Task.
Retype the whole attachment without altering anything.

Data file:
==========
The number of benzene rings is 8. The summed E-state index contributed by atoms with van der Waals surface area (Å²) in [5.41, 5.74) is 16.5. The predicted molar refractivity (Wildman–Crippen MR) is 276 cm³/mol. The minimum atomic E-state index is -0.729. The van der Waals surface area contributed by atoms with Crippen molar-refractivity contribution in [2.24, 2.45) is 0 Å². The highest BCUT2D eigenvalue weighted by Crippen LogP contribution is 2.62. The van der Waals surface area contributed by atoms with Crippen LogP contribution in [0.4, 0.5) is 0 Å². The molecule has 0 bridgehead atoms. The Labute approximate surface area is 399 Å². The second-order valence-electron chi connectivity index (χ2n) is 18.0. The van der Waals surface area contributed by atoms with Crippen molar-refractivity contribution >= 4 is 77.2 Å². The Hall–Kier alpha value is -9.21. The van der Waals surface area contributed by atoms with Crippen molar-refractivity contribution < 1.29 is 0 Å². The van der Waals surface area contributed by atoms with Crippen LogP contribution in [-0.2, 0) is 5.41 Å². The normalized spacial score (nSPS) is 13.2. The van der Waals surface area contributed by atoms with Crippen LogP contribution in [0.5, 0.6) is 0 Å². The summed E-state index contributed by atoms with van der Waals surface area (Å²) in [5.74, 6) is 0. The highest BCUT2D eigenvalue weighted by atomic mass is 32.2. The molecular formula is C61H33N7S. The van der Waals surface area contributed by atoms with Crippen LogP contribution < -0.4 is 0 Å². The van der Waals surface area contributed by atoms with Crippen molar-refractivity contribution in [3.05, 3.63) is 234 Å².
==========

The number of benzene rings is 8. The summed E-state index contributed by atoms with van der Waals surface area (Å²) in [5.41, 5.74) is 16.5. The predicted molar refractivity (Wildman–Crippen MR) is 276 cm³/mol. The minimum atomic E-state index is -0.729. The van der Waals surface area contributed by atoms with Crippen molar-refractivity contribution in [2.24, 2.45) is 0 Å². The highest BCUT2D eigenvalue weighted by Crippen LogP contribution is 2.62. The van der Waals surface area contributed by atoms with Crippen LogP contribution in [0.4, 0.5) is 0 Å². The molecule has 0 bridgehead atoms. The Labute approximate surface area is 399 Å². The second-order valence-electron chi connectivity index (χ2n) is 18.0. The van der Waals surface area contributed by atoms with Crippen molar-refractivity contribution >= 4 is 77.2 Å². The Hall–Kier alpha value is -9.21. The van der Waals surface area contributed by atoms with Crippen molar-refractivity contribution < 1.29 is 0 Å². The van der Waals surface area contributed by atoms with Crippen LogP contribution in [-0.2, 0) is 5.41 Å². The normalized spacial score (nSPS) is 13.2. The van der Waals surface area contributed by atoms with Crippen LogP contribution in [0.5, 0.6) is 0 Å². The summed E-state index contributed by atoms with van der Waals surface area (Å²) in [5.74, 6) is 0. The highest BCUT2D eigenvalue weighted by atomic mass is 32.2. The molecular formula is C61H33N7S. The van der Waals surface area contributed by atoms with Crippen LogP contribution < -0.4 is 0 Å². The van der Waals surface area contributed by atoms with Crippen molar-refractivity contribution in [3.05, 3.63) is 234 Å².